Do you know that your baby can’t see colour at birth?

New-borns can see from birth, just not as clearly as an older child or adult. Kwon (Kwon 2018) noted that at this age, the neurological pathways of the retina’s rods (cells responsible for detecting black and white) are more developed than the pathways of its cones (cells responsible for detecting colour). Until your child is about six months of age, he or she will respond best to bold, contrasting colours and graphics. That’s why it’s important to provide your baby with toys or stimulation material that are the visual extremes of black, white and red (Doman & Doman 2005:60). These high-contrast colours will captivate and hold baby’s attention, encouraging visual development as well as physical activity – such as grabbing, wiggling, kicking and arm waving. At eight months the number of synapses in the visual cortex of his or her brain peaks, leading to the ability see a full range of colours.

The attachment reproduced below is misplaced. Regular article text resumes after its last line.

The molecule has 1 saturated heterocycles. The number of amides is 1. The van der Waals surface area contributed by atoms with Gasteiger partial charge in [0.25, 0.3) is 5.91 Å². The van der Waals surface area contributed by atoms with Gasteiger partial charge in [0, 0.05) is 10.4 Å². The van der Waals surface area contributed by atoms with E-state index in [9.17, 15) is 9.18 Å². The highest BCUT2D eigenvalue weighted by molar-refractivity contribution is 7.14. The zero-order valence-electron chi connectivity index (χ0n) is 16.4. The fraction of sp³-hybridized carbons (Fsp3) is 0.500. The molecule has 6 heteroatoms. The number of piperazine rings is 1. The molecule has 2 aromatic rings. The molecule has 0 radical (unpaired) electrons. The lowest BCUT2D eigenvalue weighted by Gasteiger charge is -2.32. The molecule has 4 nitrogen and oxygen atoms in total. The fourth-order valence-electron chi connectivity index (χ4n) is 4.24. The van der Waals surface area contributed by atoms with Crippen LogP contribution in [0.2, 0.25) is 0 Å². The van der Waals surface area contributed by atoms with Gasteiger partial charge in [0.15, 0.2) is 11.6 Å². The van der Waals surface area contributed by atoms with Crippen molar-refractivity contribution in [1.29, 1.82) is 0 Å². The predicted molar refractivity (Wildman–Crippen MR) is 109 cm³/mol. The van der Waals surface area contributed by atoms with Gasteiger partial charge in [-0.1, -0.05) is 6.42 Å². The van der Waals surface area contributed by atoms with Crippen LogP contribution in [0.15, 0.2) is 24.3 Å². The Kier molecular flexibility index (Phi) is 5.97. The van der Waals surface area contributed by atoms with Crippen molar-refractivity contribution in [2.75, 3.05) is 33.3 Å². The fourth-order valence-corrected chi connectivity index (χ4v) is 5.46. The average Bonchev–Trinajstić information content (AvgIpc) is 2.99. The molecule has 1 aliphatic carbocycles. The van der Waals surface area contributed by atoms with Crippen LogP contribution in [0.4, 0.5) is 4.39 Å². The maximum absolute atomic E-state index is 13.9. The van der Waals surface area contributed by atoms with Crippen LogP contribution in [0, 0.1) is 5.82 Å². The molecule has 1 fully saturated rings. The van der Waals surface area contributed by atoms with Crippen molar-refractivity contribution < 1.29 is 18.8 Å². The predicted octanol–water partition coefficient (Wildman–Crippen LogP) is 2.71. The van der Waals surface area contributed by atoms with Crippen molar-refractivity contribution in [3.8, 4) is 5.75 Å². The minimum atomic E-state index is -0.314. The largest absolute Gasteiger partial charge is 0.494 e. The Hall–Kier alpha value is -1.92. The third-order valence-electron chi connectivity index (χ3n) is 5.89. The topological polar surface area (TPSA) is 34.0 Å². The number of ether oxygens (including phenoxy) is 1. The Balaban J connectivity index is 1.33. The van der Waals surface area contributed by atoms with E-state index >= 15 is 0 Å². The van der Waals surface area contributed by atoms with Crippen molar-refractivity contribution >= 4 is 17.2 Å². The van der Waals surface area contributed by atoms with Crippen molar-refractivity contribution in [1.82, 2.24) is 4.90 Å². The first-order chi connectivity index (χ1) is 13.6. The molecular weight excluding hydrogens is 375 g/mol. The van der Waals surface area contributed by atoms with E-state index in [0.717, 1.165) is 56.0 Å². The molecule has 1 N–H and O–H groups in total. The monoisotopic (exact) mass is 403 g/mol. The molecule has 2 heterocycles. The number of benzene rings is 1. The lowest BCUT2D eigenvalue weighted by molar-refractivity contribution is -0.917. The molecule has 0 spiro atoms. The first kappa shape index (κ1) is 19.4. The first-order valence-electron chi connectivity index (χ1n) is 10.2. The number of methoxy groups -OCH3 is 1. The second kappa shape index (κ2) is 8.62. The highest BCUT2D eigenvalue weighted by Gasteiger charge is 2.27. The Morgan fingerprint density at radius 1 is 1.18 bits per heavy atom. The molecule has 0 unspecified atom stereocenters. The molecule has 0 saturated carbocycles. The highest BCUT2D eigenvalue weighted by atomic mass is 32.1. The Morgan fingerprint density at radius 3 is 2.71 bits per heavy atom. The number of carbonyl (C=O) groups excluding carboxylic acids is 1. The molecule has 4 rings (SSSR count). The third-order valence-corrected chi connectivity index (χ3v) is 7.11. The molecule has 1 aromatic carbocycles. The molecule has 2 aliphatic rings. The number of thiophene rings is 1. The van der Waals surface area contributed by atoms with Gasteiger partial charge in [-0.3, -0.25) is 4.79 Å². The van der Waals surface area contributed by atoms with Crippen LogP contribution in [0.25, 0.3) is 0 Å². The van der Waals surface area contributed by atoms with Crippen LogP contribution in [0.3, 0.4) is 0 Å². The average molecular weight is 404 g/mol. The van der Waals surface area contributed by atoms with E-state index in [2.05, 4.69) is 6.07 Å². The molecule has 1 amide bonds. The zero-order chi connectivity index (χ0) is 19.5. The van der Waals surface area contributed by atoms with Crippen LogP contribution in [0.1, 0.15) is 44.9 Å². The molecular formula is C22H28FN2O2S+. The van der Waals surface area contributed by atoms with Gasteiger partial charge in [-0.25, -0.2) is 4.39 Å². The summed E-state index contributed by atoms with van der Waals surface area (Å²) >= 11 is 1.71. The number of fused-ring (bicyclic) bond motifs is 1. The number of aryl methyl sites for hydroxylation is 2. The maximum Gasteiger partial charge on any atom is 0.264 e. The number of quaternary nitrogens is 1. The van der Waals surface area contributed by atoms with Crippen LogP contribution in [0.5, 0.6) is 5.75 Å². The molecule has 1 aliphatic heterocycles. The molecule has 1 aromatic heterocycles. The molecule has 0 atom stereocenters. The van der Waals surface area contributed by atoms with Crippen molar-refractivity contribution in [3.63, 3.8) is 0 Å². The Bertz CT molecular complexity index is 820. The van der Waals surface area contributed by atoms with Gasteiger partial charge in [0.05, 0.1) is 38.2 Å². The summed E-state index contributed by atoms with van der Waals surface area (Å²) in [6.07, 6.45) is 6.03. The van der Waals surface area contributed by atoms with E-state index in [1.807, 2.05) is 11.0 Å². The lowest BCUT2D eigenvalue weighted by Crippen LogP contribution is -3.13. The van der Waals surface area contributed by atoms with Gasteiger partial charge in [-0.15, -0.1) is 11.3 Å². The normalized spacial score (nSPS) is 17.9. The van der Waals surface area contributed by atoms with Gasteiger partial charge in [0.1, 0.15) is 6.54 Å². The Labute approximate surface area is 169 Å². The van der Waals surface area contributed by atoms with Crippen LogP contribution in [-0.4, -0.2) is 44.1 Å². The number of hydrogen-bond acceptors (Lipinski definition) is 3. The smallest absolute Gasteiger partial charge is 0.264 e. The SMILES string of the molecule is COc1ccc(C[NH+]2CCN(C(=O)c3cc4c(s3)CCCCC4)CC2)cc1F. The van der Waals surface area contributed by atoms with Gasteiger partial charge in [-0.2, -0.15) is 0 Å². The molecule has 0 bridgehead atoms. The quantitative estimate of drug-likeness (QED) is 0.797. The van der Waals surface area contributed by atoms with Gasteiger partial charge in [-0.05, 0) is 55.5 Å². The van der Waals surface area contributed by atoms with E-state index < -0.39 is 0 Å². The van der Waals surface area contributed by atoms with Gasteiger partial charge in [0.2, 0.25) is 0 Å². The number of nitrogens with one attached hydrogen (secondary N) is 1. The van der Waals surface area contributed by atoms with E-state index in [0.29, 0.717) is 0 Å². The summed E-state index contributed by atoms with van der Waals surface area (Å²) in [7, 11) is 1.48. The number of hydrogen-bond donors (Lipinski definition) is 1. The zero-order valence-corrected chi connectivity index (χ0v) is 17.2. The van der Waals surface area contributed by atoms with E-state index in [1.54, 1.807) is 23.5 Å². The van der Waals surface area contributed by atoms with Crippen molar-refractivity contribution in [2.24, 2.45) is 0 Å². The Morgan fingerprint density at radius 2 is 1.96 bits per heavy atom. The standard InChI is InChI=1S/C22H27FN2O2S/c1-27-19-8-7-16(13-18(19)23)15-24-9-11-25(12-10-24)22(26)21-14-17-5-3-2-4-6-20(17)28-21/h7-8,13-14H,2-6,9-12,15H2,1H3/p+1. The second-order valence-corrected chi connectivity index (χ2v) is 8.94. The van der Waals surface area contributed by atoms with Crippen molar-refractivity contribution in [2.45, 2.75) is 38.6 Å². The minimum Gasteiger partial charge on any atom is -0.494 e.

Doman, G. & Doman, J., 2005, How smart is your baby? Develop and nurture your newborn’s full potential, Square One Publishers, New York.

Kwon, D., 2018, “Lab-Grown Human Retinas Illuminate How Eyes Develop Color Vision”, Scientific American, October, 210-243.

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